Aim to end 'expressly unfair' achievement gap for children in Northumberland

Northumberland County Council wants a new strategy to address the ‘expressly unfair’ achievement gap between disadvantaged children and their peers.

Schools get pupil premium funding based on the number of pupils they have who are either eligible for free school meals, or who are looked-after children or previously looked-after. There is a separate payment for pupils who have a parent in the Armed Forces.

As of June this year, Northumberland had 10,714 eligible children – 22.2% of primary and 24.6% of secondary pupils, attracting more than £13million of funding to schools in the county.

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However, a report to the Thursday, September 17, meeting of the family and children’s services committee stated: ‘Currently, the pupil premium funding does not seem to be having an impact in Northumberland on closing the performance gaps except in the Early Years.’

David Street, the authority’s acting deputy director of education, told councillors: “Overall for the pupil-premium group, their performance in Northumberland is lower than their peers nationally, except for in Early Years.

“At the same time, our non-pupil-premium children actually on average do slightly better than non-pupil-premium peers nationally.

“So the pupil-premium group is doing a little bit worse and the non-pupil-premium group is doing a little bit better and, as a result, the gap between those two groups is higher than the national average, except for in Early Years.”

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He added: “It remains expressly unfair that somebody in a class is less likely to do well than the person sat next to them, mainly due to one’s parents having a higher income level than the child next door. That’s not acceptable.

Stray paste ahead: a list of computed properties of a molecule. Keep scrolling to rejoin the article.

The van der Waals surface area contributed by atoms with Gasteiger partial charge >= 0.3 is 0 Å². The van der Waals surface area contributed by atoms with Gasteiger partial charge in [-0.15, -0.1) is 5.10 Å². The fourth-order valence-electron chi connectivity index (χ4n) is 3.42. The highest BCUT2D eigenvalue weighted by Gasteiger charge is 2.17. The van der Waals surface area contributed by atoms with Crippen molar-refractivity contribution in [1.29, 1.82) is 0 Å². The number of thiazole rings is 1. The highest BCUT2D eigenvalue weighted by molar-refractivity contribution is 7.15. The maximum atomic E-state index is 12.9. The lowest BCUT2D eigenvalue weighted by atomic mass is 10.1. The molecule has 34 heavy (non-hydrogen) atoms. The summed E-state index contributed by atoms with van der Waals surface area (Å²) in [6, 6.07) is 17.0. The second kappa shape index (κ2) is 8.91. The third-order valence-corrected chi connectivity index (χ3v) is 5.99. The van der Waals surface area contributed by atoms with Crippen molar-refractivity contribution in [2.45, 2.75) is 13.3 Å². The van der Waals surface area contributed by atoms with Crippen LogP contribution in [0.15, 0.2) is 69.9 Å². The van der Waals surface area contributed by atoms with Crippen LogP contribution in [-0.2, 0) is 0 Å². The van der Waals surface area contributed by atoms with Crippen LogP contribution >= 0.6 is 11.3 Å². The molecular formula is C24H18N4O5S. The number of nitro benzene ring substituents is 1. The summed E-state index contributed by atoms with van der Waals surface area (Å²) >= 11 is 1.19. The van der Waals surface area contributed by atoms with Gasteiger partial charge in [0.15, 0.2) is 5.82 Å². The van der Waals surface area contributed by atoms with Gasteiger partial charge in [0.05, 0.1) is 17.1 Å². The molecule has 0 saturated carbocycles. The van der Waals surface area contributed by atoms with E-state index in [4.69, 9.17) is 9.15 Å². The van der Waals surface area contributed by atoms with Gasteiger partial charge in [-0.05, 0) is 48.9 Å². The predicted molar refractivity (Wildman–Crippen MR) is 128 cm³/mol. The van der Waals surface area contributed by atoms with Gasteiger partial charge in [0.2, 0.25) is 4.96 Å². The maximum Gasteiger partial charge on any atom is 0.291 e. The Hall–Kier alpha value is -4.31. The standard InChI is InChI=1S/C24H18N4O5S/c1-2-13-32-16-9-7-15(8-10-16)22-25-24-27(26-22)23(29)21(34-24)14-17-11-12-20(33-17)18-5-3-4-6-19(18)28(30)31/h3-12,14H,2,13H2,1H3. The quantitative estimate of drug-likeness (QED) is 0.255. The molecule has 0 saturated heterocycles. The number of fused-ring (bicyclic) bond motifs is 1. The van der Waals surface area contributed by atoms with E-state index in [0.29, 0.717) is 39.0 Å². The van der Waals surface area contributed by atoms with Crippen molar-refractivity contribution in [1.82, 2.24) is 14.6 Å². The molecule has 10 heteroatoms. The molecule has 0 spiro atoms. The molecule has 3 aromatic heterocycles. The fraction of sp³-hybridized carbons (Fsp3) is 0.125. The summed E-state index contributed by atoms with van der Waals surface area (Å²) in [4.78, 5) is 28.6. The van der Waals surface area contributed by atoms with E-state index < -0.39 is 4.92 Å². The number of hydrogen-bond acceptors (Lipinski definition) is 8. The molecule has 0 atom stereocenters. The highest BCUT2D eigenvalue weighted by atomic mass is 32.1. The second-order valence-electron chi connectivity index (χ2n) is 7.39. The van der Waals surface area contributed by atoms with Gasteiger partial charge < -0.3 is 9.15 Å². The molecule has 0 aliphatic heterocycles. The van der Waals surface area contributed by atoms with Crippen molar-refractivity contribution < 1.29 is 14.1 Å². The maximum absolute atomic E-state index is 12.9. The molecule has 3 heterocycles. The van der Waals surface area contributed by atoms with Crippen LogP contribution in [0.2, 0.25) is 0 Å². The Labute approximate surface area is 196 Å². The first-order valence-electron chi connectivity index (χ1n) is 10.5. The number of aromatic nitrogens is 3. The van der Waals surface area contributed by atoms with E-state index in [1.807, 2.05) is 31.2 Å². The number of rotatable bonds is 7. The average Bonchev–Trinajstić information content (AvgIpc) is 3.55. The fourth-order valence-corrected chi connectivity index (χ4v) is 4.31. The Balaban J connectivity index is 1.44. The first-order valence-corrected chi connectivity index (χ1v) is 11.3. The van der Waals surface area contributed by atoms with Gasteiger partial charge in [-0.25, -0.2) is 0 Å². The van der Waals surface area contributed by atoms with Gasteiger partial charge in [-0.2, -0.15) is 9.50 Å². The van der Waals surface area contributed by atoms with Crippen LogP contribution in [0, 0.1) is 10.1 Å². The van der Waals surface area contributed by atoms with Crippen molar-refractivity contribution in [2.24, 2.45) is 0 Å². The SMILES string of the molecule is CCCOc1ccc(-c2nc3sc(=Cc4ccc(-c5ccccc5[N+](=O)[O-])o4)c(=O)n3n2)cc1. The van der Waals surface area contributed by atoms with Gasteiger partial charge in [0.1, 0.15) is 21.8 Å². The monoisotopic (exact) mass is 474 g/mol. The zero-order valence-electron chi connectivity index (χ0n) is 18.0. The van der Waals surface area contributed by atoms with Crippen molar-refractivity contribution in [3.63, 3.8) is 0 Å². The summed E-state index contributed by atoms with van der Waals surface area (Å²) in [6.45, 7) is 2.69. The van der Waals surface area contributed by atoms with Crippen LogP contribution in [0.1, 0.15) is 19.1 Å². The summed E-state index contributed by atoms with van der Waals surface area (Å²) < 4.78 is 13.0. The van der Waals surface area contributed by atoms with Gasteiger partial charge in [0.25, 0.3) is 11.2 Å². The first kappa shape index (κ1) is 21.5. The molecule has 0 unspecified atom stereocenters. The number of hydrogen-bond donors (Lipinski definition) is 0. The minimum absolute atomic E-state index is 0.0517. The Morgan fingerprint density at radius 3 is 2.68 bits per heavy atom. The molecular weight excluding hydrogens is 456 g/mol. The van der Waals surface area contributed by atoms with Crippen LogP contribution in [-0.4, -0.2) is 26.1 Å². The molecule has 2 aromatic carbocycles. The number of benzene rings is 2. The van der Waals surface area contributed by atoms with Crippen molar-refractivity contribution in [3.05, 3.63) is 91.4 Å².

“At the same time, there are many successful pupil-premium children in Northumberland, it’s just not all of them.”

Councillors agreed that a Northumberland or North of Tyne Pupil Premium Strategy should be created and that outcomes for disadvantaged students are given a higher priority in all council service plans.

Cllr Guy Renner-Thompson, the new cabinet member for children’s services, said: “What this report says to me is that although outcomes are getting better, they are not getting better quick enough.

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“We are going to be an authority that doesn’t just bury its head in the sand and say, things are bobbling along and getting better, we’re going to really, really push for these children to make sure they have the best outcome in life.

“That’s something I’m really proud of and I think we should all be really proud of that, that as a local authority we are doing that, because there are other parts of the country where that certainly won’t be the case.”

Mr Street referred to lots of research which concluded that the ‘core impact on the pupil-premium group is high-quality teaching’, not necessarily additional support.

He said: “So actually headteachers who might say to me privately that unfortunately I’m using some or all of the additional funding I’m getting to plug gaps in my mainstream offer, what I’m repeating back to them is, that’s brilliant, because it is your mainstream offer that is actually going to make the difference.

“Those schools in Northumberland that are having success, yes, there are schemes of work and different strategies they are using, but what we have found is that when we apply some of the strategies that particularly support disadvantaged children, it’s often high-quality teaching which goes on to support every other child in the class.

“That doesn’t mean we’re necessarily closing the gap, because the higher-performing children also get better. The core outcomes do go up though and need to continue to do so.”

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